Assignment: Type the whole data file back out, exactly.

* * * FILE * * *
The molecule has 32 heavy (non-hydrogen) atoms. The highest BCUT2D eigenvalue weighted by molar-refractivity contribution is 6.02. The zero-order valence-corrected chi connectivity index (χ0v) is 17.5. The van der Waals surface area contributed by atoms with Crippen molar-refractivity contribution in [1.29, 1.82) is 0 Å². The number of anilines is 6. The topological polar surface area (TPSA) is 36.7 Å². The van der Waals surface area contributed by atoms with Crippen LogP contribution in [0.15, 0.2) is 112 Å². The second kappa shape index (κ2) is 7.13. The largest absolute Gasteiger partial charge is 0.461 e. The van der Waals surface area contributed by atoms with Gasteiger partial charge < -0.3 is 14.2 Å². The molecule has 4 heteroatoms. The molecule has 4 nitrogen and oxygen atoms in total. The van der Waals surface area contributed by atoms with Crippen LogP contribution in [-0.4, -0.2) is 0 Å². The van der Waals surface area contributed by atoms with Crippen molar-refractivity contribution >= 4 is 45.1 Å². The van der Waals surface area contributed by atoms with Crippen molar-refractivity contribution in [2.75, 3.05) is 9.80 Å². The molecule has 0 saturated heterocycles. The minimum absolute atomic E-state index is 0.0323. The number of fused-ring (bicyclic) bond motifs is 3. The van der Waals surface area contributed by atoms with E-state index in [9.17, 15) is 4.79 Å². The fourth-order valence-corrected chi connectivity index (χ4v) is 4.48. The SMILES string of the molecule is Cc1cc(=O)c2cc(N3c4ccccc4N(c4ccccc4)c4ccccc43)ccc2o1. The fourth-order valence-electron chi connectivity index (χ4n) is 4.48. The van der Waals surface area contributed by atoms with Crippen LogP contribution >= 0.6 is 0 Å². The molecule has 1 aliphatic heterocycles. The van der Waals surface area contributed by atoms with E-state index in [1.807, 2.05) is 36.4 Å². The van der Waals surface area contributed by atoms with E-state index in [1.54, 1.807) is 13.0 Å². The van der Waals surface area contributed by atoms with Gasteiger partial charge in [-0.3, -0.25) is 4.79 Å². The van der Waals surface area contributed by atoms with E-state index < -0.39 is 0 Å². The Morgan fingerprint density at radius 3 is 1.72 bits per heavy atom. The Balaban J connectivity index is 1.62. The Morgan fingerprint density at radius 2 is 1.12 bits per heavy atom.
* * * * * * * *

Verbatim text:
The molecule has 32 heavy (non-hydrogen) atoms. The highest BCUT2D eigenvalue weighted by molar-refractivity contribution is 6.02. The zero-order valence-corrected chi connectivity index (χ0v) is 17.5. The van der Waals surface area contributed by atoms with Crippen molar-refractivity contribution in [1.29, 1.82) is 0 Å². The number of anilines is 6. The topological polar surface area (TPSA) is 36.7 Å². The van der Waals surface area contributed by atoms with Crippen LogP contribution in [0.15, 0.2) is 112 Å². The second kappa shape index (κ2) is 7.13. The largest absolute Gasteiger partial charge is 0.461 e. The van der Waals surface area contributed by atoms with Gasteiger partial charge < -0.3 is 14.2 Å². The molecule has 4 heteroatoms. The molecule has 4 nitrogen and oxygen atoms in total. The van der Waals surface area contributed by atoms with Crippen LogP contribution in [-0.4, -0.2) is 0 Å². The van der Waals surface area contributed by atoms with Crippen molar-refractivity contribution >= 4 is 45.1 Å². The van der Waals surface area contributed by atoms with Crippen molar-refractivity contribution in [2.75, 3.05) is 9.80 Å². The molecule has 0 saturated heterocycles. The minimum absolute atomic E-state index is 0.0323. The number of fused-ring (bicyclic) bond motifs is 3. The van der Waals surface area contributed by atoms with E-state index in [9.17, 15) is 4.79 Å². The fourth-order valence-corrected chi connectivity index (χ4v) is 4.48. The SMILES string of the molecule is Cc1cc(=O)c2cc(N3c4ccccc4N(c4ccccc4)c4ccccc43)ccc2o1. The fourth-order valence-electron chi connectivity index (χ4n) is 4.48. The van der Waals surface area contributed by atoms with Crippen LogP contribution >= 0.6 is 0 Å². The molecule has 1 aliphatic heterocycles. The van der Waals surface area contributed by atoms with E-state index in [1.807, 2.05) is 36.4 Å². The van der Waals surface area contributed by atoms with E-state index in [1.54, 1.807) is 13.0 Å². The van der Waals surface area contributed by atoms with Gasteiger partial charge in [-0.3, -0.25) is 4.79 Å². The van der Waals surface area contributed by atoms with E-state index < -0.39 is 0 Å². The Morgan fingerprint density at radius 3 is 1.72 bits per heavy atom. The Balaban J connectivity index is 1.62. The Morgan fingerprint density at radius 2 is 1.12 bits per heavy atom.